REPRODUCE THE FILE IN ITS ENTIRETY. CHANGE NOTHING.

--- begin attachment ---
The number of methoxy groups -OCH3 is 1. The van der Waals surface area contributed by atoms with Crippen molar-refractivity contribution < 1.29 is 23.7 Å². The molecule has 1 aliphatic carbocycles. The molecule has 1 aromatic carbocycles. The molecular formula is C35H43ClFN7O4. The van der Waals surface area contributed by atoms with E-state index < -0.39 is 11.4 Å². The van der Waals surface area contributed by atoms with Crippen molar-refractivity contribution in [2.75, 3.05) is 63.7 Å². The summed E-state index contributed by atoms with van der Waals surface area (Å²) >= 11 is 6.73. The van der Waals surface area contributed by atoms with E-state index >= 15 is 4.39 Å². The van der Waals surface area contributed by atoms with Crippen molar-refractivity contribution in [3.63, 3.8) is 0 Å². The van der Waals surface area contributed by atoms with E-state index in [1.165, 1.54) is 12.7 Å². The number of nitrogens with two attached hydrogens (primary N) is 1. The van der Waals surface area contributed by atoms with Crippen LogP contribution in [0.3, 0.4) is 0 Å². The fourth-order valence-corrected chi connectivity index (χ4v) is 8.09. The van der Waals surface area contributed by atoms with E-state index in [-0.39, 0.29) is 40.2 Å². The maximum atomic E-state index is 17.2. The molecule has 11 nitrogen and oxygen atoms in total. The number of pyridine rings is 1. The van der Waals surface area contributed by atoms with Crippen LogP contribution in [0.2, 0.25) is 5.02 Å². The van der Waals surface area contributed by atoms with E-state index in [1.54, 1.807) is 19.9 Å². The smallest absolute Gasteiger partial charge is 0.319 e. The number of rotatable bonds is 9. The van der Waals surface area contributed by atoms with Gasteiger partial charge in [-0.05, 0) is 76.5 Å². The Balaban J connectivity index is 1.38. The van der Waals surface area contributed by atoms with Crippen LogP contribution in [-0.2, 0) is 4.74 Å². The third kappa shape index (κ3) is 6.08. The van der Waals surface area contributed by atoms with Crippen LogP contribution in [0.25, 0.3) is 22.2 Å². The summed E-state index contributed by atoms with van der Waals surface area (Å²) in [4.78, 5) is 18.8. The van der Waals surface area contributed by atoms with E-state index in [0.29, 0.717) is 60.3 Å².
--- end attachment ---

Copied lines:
The number of methoxy groups -OCH3 is 1. The van der Waals surface area contributed by atoms with Crippen molar-refractivity contribution < 1.29 is 23.7 Å². The molecule has 1 aliphatic carbocycles. The molecule has 1 aromatic carbocycles. The molecular formula is C35H43ClFN7O4. The van der Waals surface area contributed by atoms with E-state index < -0.39 is 11.4 Å². The van der Waals surface area contributed by atoms with Crippen molar-refractivity contribution in [2.75, 3.05) is 63.7 Å². The summed E-state index contributed by atoms with van der Waals surface area (Å²) >= 11 is 6.73. The van der Waals surface area contributed by atoms with E-state index >= 15 is 4.39 Å². The van der Waals surface area contributed by atoms with Crippen molar-refractivity contribution in [3.63, 3.8) is 0 Å². The van der Waals surface area contributed by atoms with E-state index in [1.165, 1.54) is 12.7 Å². The number of nitrogens with two attached hydrogens (primary N) is 1. The van der Waals surface area contributed by atoms with Crippen LogP contribution in [0.3, 0.4) is 0 Å². The fourth-order valence-corrected chi connectivity index (χ4v) is 8.09. The van der Waals surface area contributed by atoms with E-state index in [-0.39, 0.29) is 40.2 Å². The maximum atomic E-state index is 17.2. The molecule has 11 nitrogen and oxygen atoms in total. The number of pyridine rings is 1. The van der Waals surface area contributed by atoms with Crippen LogP contribution in [0.2, 0.25) is 5.02 Å². The van der Waals surface area contributed by atoms with E-state index in [1.54, 1.807) is 19.9 Å². The smallest absolute Gasteiger partial charge is 0.319 e. The number of rotatable bonds is 9. The van der Waals surface area contributed by atoms with Gasteiger partial charge in [-0.05, 0) is 76.5 Å². The Balaban J connectivity index is 1.38. The van der Waals surface area contributed by atoms with Crippen LogP contribution in [-0.2, 0) is 4.74 Å². The third kappa shape index (κ3) is 6.08. The van der Waals surface area contributed by atoms with Crippen LogP contribution in [0.25, 0.3) is 22.2 Å². The summed E-state index contributed by atoms with van der Waals surface area (Å²) in [4.78, 5) is 18.8. The van der Waals surface area contributed by atoms with E-state index in [0.29, 0.717) is 60.3 Å².